The high correlation of substance abuse and co-occurring disorders explains why our specialists at JOURNEY MALIBU take such a comprehensive approach with our incoming guests, in order to identify, evaluate, and simultaneously treat both ends of this equation. Dual diagnosis patients with co-occurring disorders often exhibit more severe symptoms than patients who suffer from either disorder alone, underscoring the need for integrated treatment. With careful diagnosis and monitoring, like that provided at our JOURNEY MALIBU Drug and Alcohol Treatment Center, we will help ensure that symptoms related to drug abuse (e.g., intoxication, withdrawal) are not mistaken for a discrete, co-occurring disorder.
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Even in people whose co-occurring disorders do not occur simultaneously, research shows that mental disorders can increase vulnerability to subsequent drug abuse, while drug abuse constitutes a risk factor for subsequent mental disorders. Therefore, diagnosis and treatment of one co-occurring disorder will likely reduce risk for the other, or at least improve its prognosis. The need to develop effective interventions to treat both conditions concurrently is strongly supported by research, but has been difficult to implement in practice because:
- The health care systems in place to treat dual diagnosed substance abuse and mental illness are typically disconnected, hence inefficient. Many physicians and therapists trained to treat patients with mental illnesses are not trained or skilled in the comprehensive treatment for addiction. At Journey Malibu we have hired a wide range of skilled professionals who work as an integrated team, providing you with the best services for both
- Some substance abuse treatment centers are biased against using any medications, including those necessary to treat patients with severe mental co-occurring disorders.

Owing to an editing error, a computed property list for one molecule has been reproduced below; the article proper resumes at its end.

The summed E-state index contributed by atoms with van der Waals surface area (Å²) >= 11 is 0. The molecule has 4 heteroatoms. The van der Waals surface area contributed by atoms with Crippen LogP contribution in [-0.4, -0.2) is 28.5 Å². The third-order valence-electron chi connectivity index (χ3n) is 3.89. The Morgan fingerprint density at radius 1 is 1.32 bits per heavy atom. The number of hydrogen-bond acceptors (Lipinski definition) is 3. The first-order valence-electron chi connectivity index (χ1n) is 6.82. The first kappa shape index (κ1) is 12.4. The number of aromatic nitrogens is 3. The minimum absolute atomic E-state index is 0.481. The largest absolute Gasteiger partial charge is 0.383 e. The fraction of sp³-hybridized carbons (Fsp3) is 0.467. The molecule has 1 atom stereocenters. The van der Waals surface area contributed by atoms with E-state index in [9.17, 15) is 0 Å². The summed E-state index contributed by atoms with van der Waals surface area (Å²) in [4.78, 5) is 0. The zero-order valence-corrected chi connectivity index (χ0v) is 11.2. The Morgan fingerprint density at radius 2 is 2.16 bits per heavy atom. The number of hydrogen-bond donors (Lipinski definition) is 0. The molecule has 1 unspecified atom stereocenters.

The Best Treatment For The Most Challenging Illnesses
With genuine focus on the physical health of our clients and their psychological wellbeing, Journey Malibu’s expert therapists attack co-occurring illnesses on all fronts.
Behavioral treatment options customized for a given age group or gender have shown promise for treating drug abuse and co-occurring disorders, and research is under way to identify medications, as well as treatment methods, which can effectively target these co-occurring disorders. Clinicians and researchers generally agree that broad-spectrum diagnosis and concurrent therapy (pharmacological and behavioral) will lead to better outcomes for patients with co-occurring disorders.
Unfortunately, the stigma attached to dual diagnosis patients suffering from co-occurring disorders of substance abuse and mental disorders often hinders early diagnosis and proper treatment. Our hope at the JOURNEY MALIBU Recovery Center is that the treatment our guests will receive here will help reduce the social stigma that too often stands in the way of those seeking treatment for either or both conditions.
So if you’re committed to your recovery, and are looking for a treatment center that can sensitively and effectively treat your co-occurring disorders, make JOURNEY MALIBU your destination.